Generally, their synthetic procedure encompasses an equimolecular mixture of both single-valence components, i.e. MII and MIV complexes or controlled oxidation of solutions containing the MII component.

In a series of papers during the 70's, Interrante and collaborators studied, among other physical properties, the electrical conductivity and its pressure dependence of selected mixed-valence MX chains,43–45 some of them, like Magnus' green salts derivatives, which may be regarded as MX systems, are out of the scope of this review, but they also conducted the first electrical characterisation of [Pt(en)2][Pt(en)2X2]X4 (en = ethylenediamine; X = Cl, Br, I) derivatives.43 The synthetic methods for these compounds had been previously reported.46–48 At ambient temperature and pressure, the conductivity of these sort of complexes along the chain direction is rather low, <10−8 S cm−1, both in single-crystal and polycrystalline samples. Significantly, their conductivity rapidly increases under pressure, with a fully reversible and reproducible behaviour. A polycrystalline sample of [Pt(en)2][Pt(en)2I2]I4 had an electrical conductivity of almost 1 S cm−1 at 160 kbar whilst that found for [Pt(en)2][Pt(en)2Br2]Br4 analogue was 10−3 S cm−1, the least conductor species of the series was [Pt(en)2][Pt(en)2Cl2]Cl4 displaying a 10−7 S cm−1 value. The trend I > Br > Cl could be explained in terms of better metal–halogen orbital overlaps. The authors assumed that pressure played a role in reducing the geometrical inequivalency of the metal environments and increasing the intrachain metal–halogen orbital overlaps. They also studied the electrical conductivity of Wolffram's red and Reilhlen's green salts ([Pt(C2H5NH2)4][Pt(C2H5NH2)4Cl2]Cl4 and [Pt(C2H5NH2)4][Pt(C2H5NH2)4Br2]Br4, respectively), but their conductivities were below the limit of detection even above 140 kbar.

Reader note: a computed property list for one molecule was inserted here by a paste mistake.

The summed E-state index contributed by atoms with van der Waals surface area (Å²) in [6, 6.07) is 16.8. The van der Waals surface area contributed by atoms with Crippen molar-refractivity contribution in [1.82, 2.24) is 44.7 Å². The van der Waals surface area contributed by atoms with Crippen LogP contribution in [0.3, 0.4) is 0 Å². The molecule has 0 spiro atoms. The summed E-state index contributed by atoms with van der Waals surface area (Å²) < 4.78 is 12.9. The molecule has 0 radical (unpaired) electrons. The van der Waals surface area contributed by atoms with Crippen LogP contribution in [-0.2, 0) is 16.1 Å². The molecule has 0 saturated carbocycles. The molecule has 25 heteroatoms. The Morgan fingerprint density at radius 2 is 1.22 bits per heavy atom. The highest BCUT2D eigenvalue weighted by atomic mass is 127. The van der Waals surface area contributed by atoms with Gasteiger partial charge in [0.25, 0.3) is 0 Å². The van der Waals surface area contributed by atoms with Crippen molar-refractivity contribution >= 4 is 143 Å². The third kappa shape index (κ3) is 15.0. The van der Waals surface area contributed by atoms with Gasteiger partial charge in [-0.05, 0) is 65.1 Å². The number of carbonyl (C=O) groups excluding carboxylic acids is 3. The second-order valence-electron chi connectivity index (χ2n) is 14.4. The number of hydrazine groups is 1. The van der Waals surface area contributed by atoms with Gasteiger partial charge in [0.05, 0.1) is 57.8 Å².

On a latter report, Interrante and Browall continued studying [Pt(en)2][Pt(en)2X2]X4 systems.43 Four-probe conductivity measurements were conducted on both single crystals and pressed pellets. Electrical contacts were made with 2 mm ∅ platinum wires for the pellet samples and 0.5 mm ∅ gold coated tungsten wires for single crystals and the wires were attached with conducting silver paint. Results of dc conductivity measurements at room temperature were reported as follows: <10−11 and 10−10 S cm−1 for single crystals of [Pt(en)2][Pt(en)2Cl2]Cl4 and [Pt(en)2][Pt(en)2Br2]Br4, respectively, suitable crystals of the [Pt(en)2][Pt(en)2I2]I4 species could not be grown. Values found for pressed pellet samples were ∼10−15, 5 × 10−13 and 1 × 10−9 S cm−1 for [Pt(en)2][Pt(en)2Cl2]Cl4, [Pt(en)2][Pt(en)2Br2]Br4 and [Pt(en)2][Pt(en)2I2]I4, respectively.